Background: The aim of this analysis was to examine the influence that housing insecurity has on diabetes care.

Methods: Using nationally representative data from 2014 and 2015 Behavioral Risk Factor Surveillance System (BRFSS), we investigated 16,091 individuals, representing over 7 million adults with diabetes in the U.S. Housing insecurity defined as how often in the past 12 months respondents reported being worried or stressed about having enough money to pay your rent/mortgage; responses of sometimes/often/always were categorized as housing insecure. Unadjusted logistic models for the relationship of housing insecurity on diabetes self-care and quality of care were followed by tests for interaction between housing insecurity and either race/ethnicity or employment. Stratified models were adjusted for age, gender, race/ethnicity, education, marital status, employment status, household income, insurance, and comorbidity count.

Results: 38.1% of adults with diabetes reported housing insecurity. Significant interactions existed between housing insecurity and employment on the relationship with seeing a doctor or checking A1c. Significant interactions existed between housing insecurity and race/ethnicity on having an eye exam in the past 12 months or completing physical activity in the past month. Individuals who were employed who reported housing insecurity had a lower likelihood of seeing a doctor in the past 12 months (0.58, 95% CI 0.37, 0.92) and having their A1c checked (0.45, 95% CI 0.26, 0.79). Non-Hispanic blacks who reported housing insecurity had a lower likelihood of having an eye exam (0.67, 95% CI 0.54, 0.83) or being physically active (0.81, 95% CI 0.69, 0.96).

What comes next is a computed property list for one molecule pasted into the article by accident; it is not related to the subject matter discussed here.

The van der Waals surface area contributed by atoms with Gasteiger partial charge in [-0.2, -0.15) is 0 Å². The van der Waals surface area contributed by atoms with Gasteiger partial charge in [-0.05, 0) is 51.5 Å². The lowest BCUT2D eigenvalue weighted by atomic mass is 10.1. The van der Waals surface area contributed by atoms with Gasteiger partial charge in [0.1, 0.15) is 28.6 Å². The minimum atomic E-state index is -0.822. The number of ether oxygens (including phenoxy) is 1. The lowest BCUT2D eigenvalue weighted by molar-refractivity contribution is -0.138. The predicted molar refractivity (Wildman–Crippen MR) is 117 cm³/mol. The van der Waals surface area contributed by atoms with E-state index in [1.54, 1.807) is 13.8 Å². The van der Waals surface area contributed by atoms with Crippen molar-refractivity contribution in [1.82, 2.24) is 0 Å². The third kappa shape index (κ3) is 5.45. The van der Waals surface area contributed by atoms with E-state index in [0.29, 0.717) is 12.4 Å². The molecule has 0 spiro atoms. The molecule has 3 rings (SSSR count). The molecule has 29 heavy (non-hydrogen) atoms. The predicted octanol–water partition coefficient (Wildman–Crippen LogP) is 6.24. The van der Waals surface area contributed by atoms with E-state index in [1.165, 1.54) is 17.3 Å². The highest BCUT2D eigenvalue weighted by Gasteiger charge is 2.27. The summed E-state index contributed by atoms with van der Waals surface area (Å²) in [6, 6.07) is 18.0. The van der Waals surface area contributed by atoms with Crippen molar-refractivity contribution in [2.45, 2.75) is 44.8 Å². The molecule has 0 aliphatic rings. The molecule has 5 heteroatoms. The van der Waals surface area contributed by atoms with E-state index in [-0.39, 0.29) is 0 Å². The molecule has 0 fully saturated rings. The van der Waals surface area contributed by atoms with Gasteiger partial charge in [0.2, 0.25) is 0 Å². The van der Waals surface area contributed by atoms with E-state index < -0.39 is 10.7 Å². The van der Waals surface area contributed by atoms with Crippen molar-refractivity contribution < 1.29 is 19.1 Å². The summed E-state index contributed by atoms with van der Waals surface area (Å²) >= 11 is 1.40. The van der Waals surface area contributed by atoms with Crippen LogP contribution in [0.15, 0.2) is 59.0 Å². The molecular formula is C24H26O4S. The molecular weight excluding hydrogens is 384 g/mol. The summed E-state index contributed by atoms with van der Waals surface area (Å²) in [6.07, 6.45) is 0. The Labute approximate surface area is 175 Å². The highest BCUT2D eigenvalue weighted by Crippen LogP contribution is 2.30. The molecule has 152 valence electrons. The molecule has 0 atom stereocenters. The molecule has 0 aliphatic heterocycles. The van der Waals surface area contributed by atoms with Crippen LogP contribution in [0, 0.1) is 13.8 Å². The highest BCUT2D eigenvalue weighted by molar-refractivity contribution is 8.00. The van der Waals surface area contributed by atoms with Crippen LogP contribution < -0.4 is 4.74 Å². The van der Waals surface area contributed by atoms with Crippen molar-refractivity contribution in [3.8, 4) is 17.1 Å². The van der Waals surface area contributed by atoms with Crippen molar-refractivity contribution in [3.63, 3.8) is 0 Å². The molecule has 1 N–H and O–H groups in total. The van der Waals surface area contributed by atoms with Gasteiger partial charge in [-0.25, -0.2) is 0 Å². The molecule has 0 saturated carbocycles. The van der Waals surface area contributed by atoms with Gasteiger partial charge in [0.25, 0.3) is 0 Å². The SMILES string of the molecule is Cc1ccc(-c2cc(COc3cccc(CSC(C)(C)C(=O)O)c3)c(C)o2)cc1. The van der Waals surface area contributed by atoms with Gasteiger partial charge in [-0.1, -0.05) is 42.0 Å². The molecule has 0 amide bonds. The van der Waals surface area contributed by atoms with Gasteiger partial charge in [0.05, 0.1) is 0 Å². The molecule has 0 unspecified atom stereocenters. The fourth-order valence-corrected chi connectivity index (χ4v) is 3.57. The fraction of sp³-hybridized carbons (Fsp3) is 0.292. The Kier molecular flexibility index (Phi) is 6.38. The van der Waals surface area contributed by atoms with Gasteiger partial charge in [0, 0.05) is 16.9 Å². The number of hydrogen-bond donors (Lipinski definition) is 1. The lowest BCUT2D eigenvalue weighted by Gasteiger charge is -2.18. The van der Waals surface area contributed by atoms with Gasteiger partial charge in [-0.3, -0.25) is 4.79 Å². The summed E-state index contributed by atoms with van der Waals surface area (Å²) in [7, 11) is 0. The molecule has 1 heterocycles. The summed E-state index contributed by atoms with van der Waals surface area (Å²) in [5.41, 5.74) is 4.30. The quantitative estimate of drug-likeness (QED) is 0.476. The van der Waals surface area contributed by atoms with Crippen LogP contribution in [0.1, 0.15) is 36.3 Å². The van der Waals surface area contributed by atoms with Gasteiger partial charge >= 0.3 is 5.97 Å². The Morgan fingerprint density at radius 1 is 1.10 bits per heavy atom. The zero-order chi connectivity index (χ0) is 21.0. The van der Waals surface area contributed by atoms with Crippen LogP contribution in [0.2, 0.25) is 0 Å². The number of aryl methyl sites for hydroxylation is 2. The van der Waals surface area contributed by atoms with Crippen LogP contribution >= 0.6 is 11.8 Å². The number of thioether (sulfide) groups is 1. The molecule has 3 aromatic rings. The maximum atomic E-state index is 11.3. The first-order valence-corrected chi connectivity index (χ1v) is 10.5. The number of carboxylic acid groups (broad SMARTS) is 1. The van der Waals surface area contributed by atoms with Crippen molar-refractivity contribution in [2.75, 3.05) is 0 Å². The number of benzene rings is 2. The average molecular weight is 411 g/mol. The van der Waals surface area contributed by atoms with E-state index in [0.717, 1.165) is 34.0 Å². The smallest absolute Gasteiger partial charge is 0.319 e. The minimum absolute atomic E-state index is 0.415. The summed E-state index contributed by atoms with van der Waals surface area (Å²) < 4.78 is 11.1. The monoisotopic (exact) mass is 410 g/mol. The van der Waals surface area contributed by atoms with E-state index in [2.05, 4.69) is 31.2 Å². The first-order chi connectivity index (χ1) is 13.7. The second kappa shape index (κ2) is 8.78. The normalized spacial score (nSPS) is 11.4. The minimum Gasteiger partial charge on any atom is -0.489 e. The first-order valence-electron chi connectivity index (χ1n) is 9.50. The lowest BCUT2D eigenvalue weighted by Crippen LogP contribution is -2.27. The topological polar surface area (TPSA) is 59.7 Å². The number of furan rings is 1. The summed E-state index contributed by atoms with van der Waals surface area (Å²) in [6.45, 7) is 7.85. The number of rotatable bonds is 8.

Conclusion: Housing insecurity had an influence on diabetes care and self-care behaviors. For those who were employed, seeing a doctor and checking A1c was still negatively associated with housing insecurity. Diabetes care interventions should include a focus on housing insecurity as it has an impact on diabetes care.


E. Mosley-Johnson: None. R.J. Walker: None. H.L. Prigmore: None. L.E. Egede: Consultant; Self; Novo Nordisk Inc. Research Support; Self; National Institute of Diabetes and Digestive and Kidney Diseases.


National Institutes of Health

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